8 Facts About ‘Lift Every Voice and Sing,’ the Black National Anthem

Portrait of James Weldon Johnson
Portrait of James Weldon Johnson / Carl Van Vechten, Library of Congress // Public Domain, Wikimedia Commons

“Lift Every Voice and Sing,” the so-called Black national anthem, was written by 20th-century novelist/poet/songwriter James Weldon Johnson as a rallying cry for perseverance and social justice. Though it’s been performed publicly for nearly 100 years, there’s probably a lot you still don’t know about this iconic song—though if a congressman has his way, you’ll be hearing it alongside “The Star-Spangled Banner” in the near future.

1. “Lift Every Voice and Sing” was originally written as a poem.

The song (the lyrics to which you can read here) was originally written by James Weldon Johnson as a poem in 1899, when the KKK was riding hard and Black people were being lynched and terrorized by Jim Crow laws in the American South. Johnson’s brother, John Rosamond Johnson, is the one who put the verses to music. The anthem was first sung by 500 African American schoolchildren in Jacksonville, Florida, on February 12, 1900, as part of a celebration honoring Abraham Lincoln’s birthday.

2. “Lift Every Voice and Sing” was the official song of the NAACP.

Weldon Johnson, who wrote The Autobiography of an Ex-Coloured Man, was a towering literary figure and a prominent voice in the battle for civil rights. He began working for the National Association for the Advancement of Colored People (NAACP) in 1917 and was named executive secretary of the organization in 1920—a position he held for 10 years. In 1919, Johnson’s "Lift Every Voice and Sing" became the official song of the NAACP. Since that time, the anthem has been the musical inspiration for generations of Black Americans in the never-ending battle for equality and human rights.

3. “Lift Every Voice and Sing” is featured in Spike Lee’s Do the Right Thing.

Spike Lee’s seminal 1989 film Do the Right Thing dramatizes how fear and resentment explode into violence in Bedford–Stuyvesant, a predominantly Black and brown Brooklyn neighborhood that used to be all white. A snippet of renowned saxophonist Branford Marsalis's rendition of “Lift Every Voice and Sing” plays at the beginning of the movie’s opening credits before transitioning into Public Enemy’s “Fight the Power.”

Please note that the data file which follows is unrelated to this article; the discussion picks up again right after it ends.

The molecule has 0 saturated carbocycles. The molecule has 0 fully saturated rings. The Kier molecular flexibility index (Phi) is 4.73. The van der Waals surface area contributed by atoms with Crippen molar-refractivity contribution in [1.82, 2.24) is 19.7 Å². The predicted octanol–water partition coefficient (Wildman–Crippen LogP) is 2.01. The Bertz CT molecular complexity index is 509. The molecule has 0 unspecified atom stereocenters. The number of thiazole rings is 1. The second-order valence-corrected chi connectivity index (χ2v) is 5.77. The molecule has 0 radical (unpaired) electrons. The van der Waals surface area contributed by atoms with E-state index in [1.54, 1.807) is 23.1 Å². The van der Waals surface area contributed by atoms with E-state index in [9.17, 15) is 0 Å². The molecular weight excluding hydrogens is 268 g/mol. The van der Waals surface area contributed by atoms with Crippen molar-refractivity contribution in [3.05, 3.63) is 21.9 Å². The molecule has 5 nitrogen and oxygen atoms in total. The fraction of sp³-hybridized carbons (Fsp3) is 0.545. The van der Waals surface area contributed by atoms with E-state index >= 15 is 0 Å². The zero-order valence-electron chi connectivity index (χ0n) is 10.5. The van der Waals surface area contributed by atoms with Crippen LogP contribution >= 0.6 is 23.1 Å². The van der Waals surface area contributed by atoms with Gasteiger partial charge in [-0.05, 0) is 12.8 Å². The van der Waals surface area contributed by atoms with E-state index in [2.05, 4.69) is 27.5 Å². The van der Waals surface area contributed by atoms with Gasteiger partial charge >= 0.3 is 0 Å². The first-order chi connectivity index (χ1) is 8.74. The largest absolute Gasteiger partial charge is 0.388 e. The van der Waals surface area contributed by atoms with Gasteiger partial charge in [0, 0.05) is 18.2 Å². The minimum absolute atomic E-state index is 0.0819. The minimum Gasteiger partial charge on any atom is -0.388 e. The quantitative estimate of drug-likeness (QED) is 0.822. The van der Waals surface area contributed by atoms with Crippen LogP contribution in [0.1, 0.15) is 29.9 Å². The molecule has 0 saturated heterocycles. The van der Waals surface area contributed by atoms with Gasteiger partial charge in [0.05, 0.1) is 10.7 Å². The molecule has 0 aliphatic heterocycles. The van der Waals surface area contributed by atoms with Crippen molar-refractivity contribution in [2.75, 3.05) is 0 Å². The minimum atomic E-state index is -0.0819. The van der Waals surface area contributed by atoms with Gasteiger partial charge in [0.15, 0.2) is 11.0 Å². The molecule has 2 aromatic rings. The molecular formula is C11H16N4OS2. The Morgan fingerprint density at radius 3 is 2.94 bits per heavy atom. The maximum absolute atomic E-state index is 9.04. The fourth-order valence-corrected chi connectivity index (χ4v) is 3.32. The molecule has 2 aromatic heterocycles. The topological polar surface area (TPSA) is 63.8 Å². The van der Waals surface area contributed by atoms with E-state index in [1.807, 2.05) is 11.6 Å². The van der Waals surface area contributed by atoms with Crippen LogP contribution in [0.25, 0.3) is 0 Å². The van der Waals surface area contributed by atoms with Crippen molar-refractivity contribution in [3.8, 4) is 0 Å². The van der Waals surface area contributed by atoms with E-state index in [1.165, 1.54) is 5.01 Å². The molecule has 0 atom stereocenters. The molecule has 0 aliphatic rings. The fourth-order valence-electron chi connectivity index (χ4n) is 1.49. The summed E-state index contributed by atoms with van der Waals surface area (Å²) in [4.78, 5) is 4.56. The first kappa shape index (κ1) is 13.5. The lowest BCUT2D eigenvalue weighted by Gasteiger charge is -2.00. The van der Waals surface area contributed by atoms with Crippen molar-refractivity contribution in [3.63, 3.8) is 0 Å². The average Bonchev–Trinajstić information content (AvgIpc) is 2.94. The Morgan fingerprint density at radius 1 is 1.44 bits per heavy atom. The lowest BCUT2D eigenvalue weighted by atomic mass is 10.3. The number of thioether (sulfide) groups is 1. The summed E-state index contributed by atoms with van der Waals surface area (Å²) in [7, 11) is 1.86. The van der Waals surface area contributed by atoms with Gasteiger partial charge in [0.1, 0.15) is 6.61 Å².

4. Beyoncé introduced “Lift Every Voice and Sing” to a lot of people.

Thousands of mostly white fans heard “Lift Every Voice and Sing,” possibly for the first time, when Beyoncé belted it out at the 2018 Coachella Valley Music and Arts Festival. Beyoncé’s 2019 Emmy-nominated documentary Homecoming also features her and her daughter Blue Ivy paying homage to the hymn.

5. “Lift Every Voice and Sing” was performed at the White House in 2010.

The 2010 Black History Month festivities at the White House showcased President Barack Obama performing “Lift Every Voice and Sing” with legendary soul crooner Smokey Robinson and others onstage as part of a Celebration of Music from the Civil Rights Movement.

6. The NFL has embraced “Lift Every Voice and Sing.”

In 2020, in a bid to improve its image with African Americans after the police killing of George Floyd led to a universal outcry for social justice, the National Football League (NFL) announced that “Lift Every Voice and Sing” would be played before each first game of the season for all teams. This was more than two years after the organization vowed to fine any team whose players did not stand during the national anthem.

“We, the National Football League, condemn racism and the systematic oppression of black people,” NFL commissioner Roger Goodell said in a video statement. “We, the National Football League, admit we were wrong for not listening to players earlier and encourage all to speak out and peacefully protest. We, the National Football League, believe Black Lives Matter.” Additionally, a video of Alicia Keys’s rousing performance of the Black national anthem aired during the 2021 Super Bowl broadcast.

7. President Joe Biden paid tribute to “Lift Every Voice and Sing” in his plan for rebuilding Black America.

President Joe Biden gave a nod to the Black national anthem by titling his proposed plan for rebuilding Black America “Lift Every Voice.” The program includes new policies for closing the racial wealth and income gaps, expansion of access to quality education and health care, and a commitment to pursuing racial justice in all matters.

8. A South Carolina congressman wants to make “Lift Every Voice and Sing” a companion piece to “The Star-Spangled Banner.”

In January 2021, congressman James Clyburn (D-SC) proposed legislation that would make “Lift Every Voice and Sing” a companion anthem to “The Star-Spangled Banner,” which was written by Francis Scott Key, a slave-owning lawyer from Virginia. For generations, Americans have overlooked the irony of celebrating Key, who denied freedom to other human beings yet who wrote:

"No refuge could save the hireling and slave From the terror of flight or the gloom of the grave, And the star-spangled banner in triumph doth wave O’er the land of the free and the home of the brave."

Clyburn believes “Lift Every Voice and Sing” is an appropriate choice for America’s most patriotic hymn because he believes it would unite Americans and acknowledge the country's entrenched racial divisions. According to Clyburn, "The gesture itself would be an act of healing. Everybody can identify with that song.”